Macadamia oil is one of the few oils that lends itself to cold pressing. As Josh Gadischke explains, it’s a process that delivers several advantages.

“When we’re producing a macadamia culinary oil, we extract the oil at a lower temperature without the pre-cooking stage. That produces an oil that’s a nice, golden colour that tastes and smells like macadamias, with no burnt or dark colour. Yes we could pre-cook the nuts and get a higher yield but that goes against the lovely flavour we want to retain in the finished oil,” he elaborates.

Plenty Foods cold pressed macadamia oil. Image courtesy of Plenty Foods.

At the end of the cold pressing process, the remnants of the kernel from which the oil has been extracted are recovered and repurposed as animal feed.

“It’s a high-protein, sought-after animal feed, particularly for beef cattle. It’s gratifying knowing that at the end of the process, we’ve produced a premium quality, zero-waste product,” explains Josh.

The importance of origin

With around 40% of Plenty Foods’ macadamia oil exported to food and cosmetic businesses across Asia and Europe, Josh has an in-depth understanding of what matters to commercial buyers. And reliable country of origin is high on the list.

“Customers buy from us because they like and trust Australian macadamias. Adulterated oils is a growing and significant problem around the world – it occurs when macadamia and other premium oils are covertly diluted with other low-cost oils, and it’s often hard to detect,” Josh says.

“Australia is known and trusted for the purity of the oil we cold press here, whether for cosmetic or culinary use. People want to know they can trust what they’re putting in their food and on their skin, and they have confidence in Australian origin product.”

Macadamia flour: the next frontier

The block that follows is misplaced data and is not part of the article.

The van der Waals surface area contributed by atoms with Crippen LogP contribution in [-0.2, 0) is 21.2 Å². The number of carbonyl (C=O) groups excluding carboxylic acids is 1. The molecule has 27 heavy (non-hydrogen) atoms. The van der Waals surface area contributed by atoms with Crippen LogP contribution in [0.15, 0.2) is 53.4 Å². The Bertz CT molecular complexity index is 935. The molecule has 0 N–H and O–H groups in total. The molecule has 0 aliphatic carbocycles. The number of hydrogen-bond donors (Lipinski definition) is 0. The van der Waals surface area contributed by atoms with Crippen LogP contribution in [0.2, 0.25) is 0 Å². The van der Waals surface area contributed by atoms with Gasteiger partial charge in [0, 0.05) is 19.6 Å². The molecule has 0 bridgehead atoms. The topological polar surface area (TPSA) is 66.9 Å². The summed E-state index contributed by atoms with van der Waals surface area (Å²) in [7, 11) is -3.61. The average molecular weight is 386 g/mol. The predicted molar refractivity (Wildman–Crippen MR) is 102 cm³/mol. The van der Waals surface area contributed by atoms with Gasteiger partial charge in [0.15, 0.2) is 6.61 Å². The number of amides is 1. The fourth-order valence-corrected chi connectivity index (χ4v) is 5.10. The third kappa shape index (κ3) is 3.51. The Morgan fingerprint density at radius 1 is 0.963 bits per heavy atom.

The rise in demand for gluten free products has seen a plethora of alternative flours hit the market, and nuts have played a role in this, with almond flour used as a replacement in many recipes and products. But macadamia flour could soon be available as a revolutionary new gluten free alternative, with Plenty Foods investing in new flour production equipment that is currently under construction.

“We are on track to start producing in about 18 months. We will be the first in the world to produce a de-fatted macadamia flour,” Josh reveals.

“Making flour out of any nut is challenging because of the oil content, and particularly so with macadamias, but with our existing capabilities in oil extraction, we can produce a much lighter, super-fine and fluffy flour that closely resembles traditional wheat flour. It won’t have that heavier, dense finish that can be typical of other nut flours.”

Josh says their macadamia flour also holds potential as a beverage ingredient as it performs well as a drinking powder.

“The way it’s produced is similar to cocoa powder, which is essentially flour from a cocoa bean. In the USA, peanut flour is already being produced as a high-protein beverage ingredient. The sports nutrition market is growing, and nut flours are gaining popularity in this space as they’re a natural alternative to some of the synthetic proteins that often feature in formulations.”